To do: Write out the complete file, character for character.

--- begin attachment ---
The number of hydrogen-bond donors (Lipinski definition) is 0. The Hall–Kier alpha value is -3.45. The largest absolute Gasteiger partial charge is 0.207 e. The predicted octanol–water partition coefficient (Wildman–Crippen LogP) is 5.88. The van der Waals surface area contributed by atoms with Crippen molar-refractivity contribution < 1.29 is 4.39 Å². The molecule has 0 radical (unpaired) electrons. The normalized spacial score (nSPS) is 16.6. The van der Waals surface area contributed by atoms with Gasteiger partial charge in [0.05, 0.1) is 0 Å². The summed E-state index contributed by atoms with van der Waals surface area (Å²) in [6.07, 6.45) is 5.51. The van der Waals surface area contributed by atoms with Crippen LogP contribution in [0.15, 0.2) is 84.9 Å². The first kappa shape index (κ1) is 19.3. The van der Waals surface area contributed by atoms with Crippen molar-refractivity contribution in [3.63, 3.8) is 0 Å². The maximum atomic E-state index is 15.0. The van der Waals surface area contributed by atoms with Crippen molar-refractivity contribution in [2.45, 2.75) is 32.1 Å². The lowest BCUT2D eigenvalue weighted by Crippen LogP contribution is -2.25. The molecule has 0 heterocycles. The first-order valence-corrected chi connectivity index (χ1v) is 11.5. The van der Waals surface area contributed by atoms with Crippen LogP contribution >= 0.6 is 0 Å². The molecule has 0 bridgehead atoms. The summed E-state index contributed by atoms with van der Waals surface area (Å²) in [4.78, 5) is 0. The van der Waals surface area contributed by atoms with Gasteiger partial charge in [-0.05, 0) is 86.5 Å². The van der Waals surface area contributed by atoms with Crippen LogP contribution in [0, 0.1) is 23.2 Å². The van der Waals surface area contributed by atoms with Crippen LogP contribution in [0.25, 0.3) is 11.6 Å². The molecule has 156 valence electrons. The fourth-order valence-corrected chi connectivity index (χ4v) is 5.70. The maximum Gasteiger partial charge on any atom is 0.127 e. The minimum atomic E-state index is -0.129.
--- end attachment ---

The number of hydrogen-bond donors (Lipinski definition) is 0. The Hall–Kier alpha value is -3.45. The largest absolute Gasteiger partial charge is 0.207 e. The predicted octanol–water partition coefficient (Wildman–Crippen LogP) is 5.88. The van der Waals surface area contributed by atoms with Crippen molar-refractivity contribution < 1.29 is 4.39 Å². The molecule has 0 radical (unpaired) electrons. The normalized spacial score (nSPS) is 16.6. The van der Waals surface area contributed by atoms with Gasteiger partial charge in [0.05, 0.1) is 0 Å². The summed E-state index contributed by atoms with van der Waals surface area (Å²) in [6.07, 6.45) is 5.51. The van der Waals surface area contributed by atoms with Crippen LogP contribution in [0.15, 0.2) is 84.9 Å². The first kappa shape index (κ1) is 19.3. The van der Waals surface area contributed by atoms with Crippen molar-refractivity contribution in [3.63, 3.8) is 0 Å². The maximum atomic E-state index is 15.0. The van der Waals surface area contributed by atoms with Crippen molar-refractivity contribution in [2.45, 2.75) is 32.1 Å². The lowest BCUT2D eigenvalue weighted by Crippen LogP contribution is -2.25. The molecule has 0 heterocycles. The first-order valence-corrected chi connectivity index (χ1v) is 11.5. The van der Waals surface area contributed by atoms with Crippen LogP contribution >= 0.6 is 0 Å². The molecule has 0 bridgehead atoms. The summed E-state index contributed by atoms with van der Waals surface area (Å²) in [4.78, 5) is 0. The van der Waals surface area contributed by atoms with Gasteiger partial charge in [-0.05, 0) is 86.5 Å². The van der Waals surface area contributed by atoms with Crippen LogP contribution in [0, 0.1) is 23.2 Å². The van der Waals surface area contributed by atoms with Crippen LogP contribution in [0.25, 0.3) is 11.6 Å². The molecule has 156 valence electrons. The fourth-order valence-corrected chi connectivity index (χ4v) is 5.70. The maximum Gasteiger partial charge on any atom is 0.127 e. The minimum atomic E-state index is -0.129.